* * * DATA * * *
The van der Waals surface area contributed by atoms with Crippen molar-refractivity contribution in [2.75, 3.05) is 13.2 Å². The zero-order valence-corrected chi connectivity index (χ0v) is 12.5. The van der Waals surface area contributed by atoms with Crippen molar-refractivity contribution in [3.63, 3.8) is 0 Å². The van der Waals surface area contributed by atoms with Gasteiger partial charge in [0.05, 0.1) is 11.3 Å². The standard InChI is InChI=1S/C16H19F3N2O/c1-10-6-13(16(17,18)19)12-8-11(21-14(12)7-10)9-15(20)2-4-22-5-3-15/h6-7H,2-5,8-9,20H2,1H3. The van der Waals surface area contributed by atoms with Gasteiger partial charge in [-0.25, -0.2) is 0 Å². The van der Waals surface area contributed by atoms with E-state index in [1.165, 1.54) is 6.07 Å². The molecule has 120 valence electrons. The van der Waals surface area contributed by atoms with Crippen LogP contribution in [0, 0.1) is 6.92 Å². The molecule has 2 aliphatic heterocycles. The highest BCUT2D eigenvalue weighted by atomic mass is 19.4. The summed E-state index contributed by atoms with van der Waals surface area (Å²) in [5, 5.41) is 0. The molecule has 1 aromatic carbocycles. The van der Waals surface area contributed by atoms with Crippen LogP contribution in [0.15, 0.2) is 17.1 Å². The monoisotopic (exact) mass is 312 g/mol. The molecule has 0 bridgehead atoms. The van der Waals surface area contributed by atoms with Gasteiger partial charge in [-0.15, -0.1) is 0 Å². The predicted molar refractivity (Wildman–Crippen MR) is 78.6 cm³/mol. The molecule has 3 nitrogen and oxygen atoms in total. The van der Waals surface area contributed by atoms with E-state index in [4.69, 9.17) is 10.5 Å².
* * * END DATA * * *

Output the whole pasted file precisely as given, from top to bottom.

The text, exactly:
The van der Waals surface area contributed by atoms with Crippen molar-refractivity contribution in [2.75, 3.05) is 13.2 Å². The zero-order valence-corrected chi connectivity index (χ0v) is 12.5. The van der Waals surface area contributed by atoms with Crippen molar-refractivity contribution in [3.63, 3.8) is 0 Å². The van der Waals surface area contributed by atoms with Gasteiger partial charge in [0.05, 0.1) is 11.3 Å². The standard InChI is InChI=1S/C16H19F3N2O/c1-10-6-13(16(17,18)19)12-8-11(21-14(12)7-10)9-15(20)2-4-22-5-3-15/h6-7H,2-5,8-9,20H2,1H3. The van der Waals surface area contributed by atoms with Gasteiger partial charge in [-0.25, -0.2) is 0 Å². The van der Waals surface area contributed by atoms with E-state index in [1.165, 1.54) is 6.07 Å². The molecule has 120 valence electrons. The van der Waals surface area contributed by atoms with Crippen LogP contribution in [0, 0.1) is 6.92 Å². The molecule has 2 aliphatic heterocycles. The highest BCUT2D eigenvalue weighted by atomic mass is 19.4. The summed E-state index contributed by atoms with van der Waals surface area (Å²) in [5, 5.41) is 0. The molecule has 1 aromatic carbocycles. The van der Waals surface area contributed by atoms with Crippen LogP contribution in [0.15, 0.2) is 17.1 Å². The monoisotopic (exact) mass is 312 g/mol. The molecule has 0 bridgehead atoms. The van der Waals surface area contributed by atoms with Gasteiger partial charge in [-0.15, -0.1) is 0 Å². The predicted molar refractivity (Wildman–Crippen MR) is 78.6 cm³/mol. The molecule has 3 nitrogen and oxygen atoms in total. The van der Waals surface area contributed by atoms with E-state index in [4.69, 9.17) is 10.5 Å².